4 May 2018
Invited lecture, 'Polish Futurist Writing and Cinematic Imagination', MDRN Lecture Series, University of Leuven, Belgium.
‘Histories of inter-war avant-garde arts are not straightforward at most times. This is particularly the case with Polish avant-garde films since almost all of them were lost and destroyed during World War II, thus. In an attempt to experiment with new methodologies to research such lost treasures, I began a curious process of imagining how these moving images might have looked like. I To that end, my scholarship eventually became concerned with the traces of Polish avant-garde films in other media, namely, literature. I want to say here that I am not a scholar of literature but a filmmaker and a film historian and that my understanding of Polish Futurist writings is presented here through the prism of film.’
6 December 2018
Invited Guest, Seeing Differently: Experimental Film from Gallery to Cinema, Kings College London Film Studies Festival, Nash Lecture Theatre, King's College London. Accompanied by the screening of Batum (2016).
In an age where we all have the tools to create filmic content, KCL Film Studies Festival has selected the best of a diverse range of directors, whose works span from dream-like compositions to cyber-real video games to question the place and roles of experimental film and video practices in shaping society today and how it brings to light topics otherwise untold by mainstream cinema.
Come join us and discover boundary-expanding avant-garde cinema followed by a panel discussion with London's filmmaking talent such as: William Kennedy, a NOWNESS featured director as well as our underground favourite Kamila Kuc, featured in film festivals worldwide including BFI and ICA, Alchemy Film & Moving Image Festival, Ann Arbor Film Festival, Experiments In Cinema, Montreal Underground Film Festival. (others TBA).
25 March 2018
'What the Hell Was That?!', discussion panel, the 56th Ann Arbor Film Festival, Ann Arbor, Michigan, USA.
10-11 am | Space 2435 North Quad | Free
Moderated by Associate Professor Daniel Herbert - a media scholar on the faculty of the Department of Film, Television, and Media Arts in the College of Literature, Science, and the Arts at the University of Michigan - this panel discussion has been an Ann Arbor Film Festival favorite for more than a decade. It began when a filmmaker overheard an audience member declare, “What the hell was that?” after viewing his film. An enlightening discussion ensued, and the idea for the panel was born. Join visiting filmmakers and other special guests for an opportunity to watch and discuss three short experimental films selected from this year’s festival lineup. My talk was about Constance Strickland’s Out of the Dark/Into the Light.
18-21 January 2018
Invited talk, 'The Burden of a Cardboard Box: Who Is Afraid of Archiving Women’s Work?', Retracing gender. Women in Central and Eastern European Avant-Garde conference, University of Warsaw, Warsaw, Poland.
‘As a scholar specializing in Polish avant-garde film of the 1920s and 30s, and an experimental filmmaker, I was invited to give a presentation on Polish avant-garde film practices at the Alternative Film/Video Festival in Belgrade in December 2013. As it turned out, this Festival would have a crucial impact on my future projects: I saw examples of outstanding work, revived my passion for making and met many of my future international collaborators, some of whom would become my friends. This intervention centres around one such friendship with a Belgrade-based filmmaker Boyana Vujanovic, a friendship that has influenced my thinking concerning the role of archives in contemporary media-making practices. In a process of writing a new book on this subject, I look for new ways to describe my own relationship to all things past, present and future.’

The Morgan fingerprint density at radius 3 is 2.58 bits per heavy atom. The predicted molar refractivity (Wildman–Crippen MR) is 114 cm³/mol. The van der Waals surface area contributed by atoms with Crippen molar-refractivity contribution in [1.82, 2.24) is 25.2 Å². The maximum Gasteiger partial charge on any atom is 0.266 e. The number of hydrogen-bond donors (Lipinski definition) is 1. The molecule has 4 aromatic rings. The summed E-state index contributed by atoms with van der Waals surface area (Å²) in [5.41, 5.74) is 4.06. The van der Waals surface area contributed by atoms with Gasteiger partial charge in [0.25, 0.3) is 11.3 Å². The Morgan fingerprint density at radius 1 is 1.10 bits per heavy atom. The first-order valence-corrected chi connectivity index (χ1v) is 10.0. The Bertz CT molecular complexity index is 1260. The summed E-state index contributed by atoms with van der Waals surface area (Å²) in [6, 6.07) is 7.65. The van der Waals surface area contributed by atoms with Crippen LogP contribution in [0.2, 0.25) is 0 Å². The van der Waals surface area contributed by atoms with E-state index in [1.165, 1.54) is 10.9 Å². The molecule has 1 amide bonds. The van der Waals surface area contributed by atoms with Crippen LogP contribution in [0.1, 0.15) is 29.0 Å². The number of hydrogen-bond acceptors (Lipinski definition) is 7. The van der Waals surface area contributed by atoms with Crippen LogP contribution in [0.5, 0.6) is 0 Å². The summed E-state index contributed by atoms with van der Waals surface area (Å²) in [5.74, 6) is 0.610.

29 November 2017
Keynote speaker, 'Aesthetics of Violence: [Re]Imagining the Past On a Way to the Post-Anthropocene Future in Disasters of Peace curated film programme', Slow Violence Symposium, Contemporary Arts Practice series, University of Hertfordshire, Hatfield. In conjunction with the Slow Violence Exhibition.
‘If disasters are to be noticed only if explosive spectacles, how do we depict slow violence that THOUGH less spectacular is more insidious? The insidious violence in the Disasters of Peace manifests itself on the level of what I call an ‘aesthetic violence’ which can be seen in two complimentary yet contradictory tendencies. The first tendency is that of a long take, which foregrounds the slowness, and ‘delayed destruction that is dispersed across time and space’, as described by Nixon. This tendency can be seen in the work of Lynne Marsh (Plänterwald) and Sam Jury (Popehelm), Lynne Marsh’s Planterwald is a slow and hypnotic journey through a decrepit GDR amusement park outside Berlin. It is what I may call an ironic, pastoral ruin porn. Set in a landscape devoid of humans, Sam Jury and Sarah Goldstein’s Popehelm is a disturbing portrayal of an aftermath. Through slow camera movements Jury and Goldstein make us experience what it means to be spied on. The second tendency is that of a performative cut of a pre-existing footage. In Eliza Newman-Saoul’s Bad Event, the eponymous bad event happens, but like in Barthes’ Camera Lucida where we never see the photograph of Barthes’ mother, in Newman-Saul’s film, we do not see the bad event. If one of the examples of the vernacular of violence is a disaster that is explosive and spectacular, in Newman-Saoul’s film the spectacle of disaster is only talked about. The existence of the bad event depends on our suspension of belief. On a representational level, the presence of the bad event (which we never see) relies on an editing cut and this act of cutting often occurs simultaneously with the bad event unfolding in our imagination.
9-12 November 2017
‘The Right to Appear’: Polish Cinema and the Body Politic during Late Socialism, Panel Chair and Discussant, 2017 Annual Convention, Association for Slavic, East European and Eurasian Studies, University of Chicago.
‘The 100th anniversary of the Bolshevik Revolution inspires the 2017 theme, and invites us to rethink the ways in which cultural, economic, political, social, and international orders are undermined, overthrown, and recast. The storming of the Winter Palace, in both popular history and cultural representation, exemplifies how revolutionaries violated physical and political boundaries and imposed a new organization of power. Yet the revolution also invited new cultural iconoclasm and smashed existing social relations right down to individual families. It justified the overthrow of the economic order and the elimination (physically and/or politically) of collective actors and individuals.’
Chairing the panel with the following speakers: Dominic Leppla (Concordia University), Maria Shpolberg (Yale) and Eliza Cushman Rose (Columbia University).
26 October 2017
Invited talk, ‘The Theoretical Apparatus: Polish Futurism and the Cinematic Imagination’, National Museum of Photography and Kino Mikro, Cracow, Poland. Part of the Cinematic Ghost of the Avant-Garde Programme.